In today’s economy, online platforms and digital small business tools help entrepreneurs start and grow their business in countless ways. I know this personally, which is why I am very concerned that so many lawmakers, including Attorney General Letitia James, are attacking large internet companies, calling them too big or too powerful.
Without these companies and their small business services, my family’s handbag business would not be as successful, or perhaps even in business at all. Our elected officials need to hear this — from me and many other small businesses — before they try to force changes on digital platforms.
My family is living the American Dream. My father fled here to escape the devastating civil war in Lebanon. He started a handbag maker with only guts, determination and a vision. I grew up proudly watching my parents work hard and build something from nothing.
When I joined the business, I helped my them modernize the business, and that helped the company grow. They had followed the traditional brick-and-mortar wholesale model, networking at trade shows and relying on face-to-face meetings with corporate buyers and boutique owners. It worked for many years, but by 2013 our wholesale business model was challenged. Consumers were shopping in new ways and we needed to embrace e-commerce and start using digital solutions to improve product development, marketing and sales. We started a website and jumped headfirst into the new world.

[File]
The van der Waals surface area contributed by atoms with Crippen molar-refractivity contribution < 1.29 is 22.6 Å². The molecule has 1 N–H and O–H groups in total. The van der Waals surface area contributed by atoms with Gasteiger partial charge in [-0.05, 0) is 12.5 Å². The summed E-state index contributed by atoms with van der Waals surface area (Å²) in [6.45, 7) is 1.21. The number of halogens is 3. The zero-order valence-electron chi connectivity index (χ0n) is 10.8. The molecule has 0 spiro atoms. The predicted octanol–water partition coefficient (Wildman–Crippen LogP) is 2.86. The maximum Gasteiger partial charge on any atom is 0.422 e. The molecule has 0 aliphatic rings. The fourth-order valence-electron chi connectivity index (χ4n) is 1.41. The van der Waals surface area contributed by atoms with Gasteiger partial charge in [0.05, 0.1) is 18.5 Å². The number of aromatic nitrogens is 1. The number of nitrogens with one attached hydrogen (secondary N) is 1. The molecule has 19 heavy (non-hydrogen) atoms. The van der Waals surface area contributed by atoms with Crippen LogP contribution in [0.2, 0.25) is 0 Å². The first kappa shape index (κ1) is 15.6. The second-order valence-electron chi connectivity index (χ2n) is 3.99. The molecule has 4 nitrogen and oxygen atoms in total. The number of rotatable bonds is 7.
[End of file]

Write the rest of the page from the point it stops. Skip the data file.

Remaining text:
Shopify made it incredibly easy to create a website that could sell product and ship it directly to consumers. PayPal and Square made payment processing easy and affordable. Google, Facebook and Instagram allow us to target potential customers, drive traffic to our website and tempt people with new products — and they are much less expensive and way more effective than TV and radio advertising. Google Analytics tells us about people visiting our website and what interests them so we can focus our advertising and be sure that our brand and products are being seen by the most likely customers. Gmail and MailChimp help us to communicate with consumers who want to know about sales, discounts and customer contests.
I’m not writing this to promote those companies. I’m writing this to be completely honest about how we managed to survive and thrive as a small business.
Our digital success has allowed us to drastically reduce travel and trade shows. These technologies and tools are essential to my family and our 40 employees and their families. And this is why I worry about elected officials aggressively trying to change how e-commerce and digital platforms operate.
Our family business cannot match the million-dollar marketing budgets or our big corporate competitors, but with the right tools, we can spend a modest amount of money and grow our business. We are lucky that so many big companies offer free and low-cost small business solutions. Lawmakers need to familiarize themselves with how essential these tools and platforms are for small businesses before they enact new laws that make our lives difficult.
This country was built by hardworking people starting small businesses with big dreams and a lot of moxie. Millions of small businesses are like our handbag company, employing people in our community and learning new tricks to stay afloat and grow. We certainly didn’t elect our leaders to make running a small business harder. They must understand how we operate before they make rash decisions that hurt us.
Dabagh operates Pietro Handbags, with his father Pierre, in Manhattan.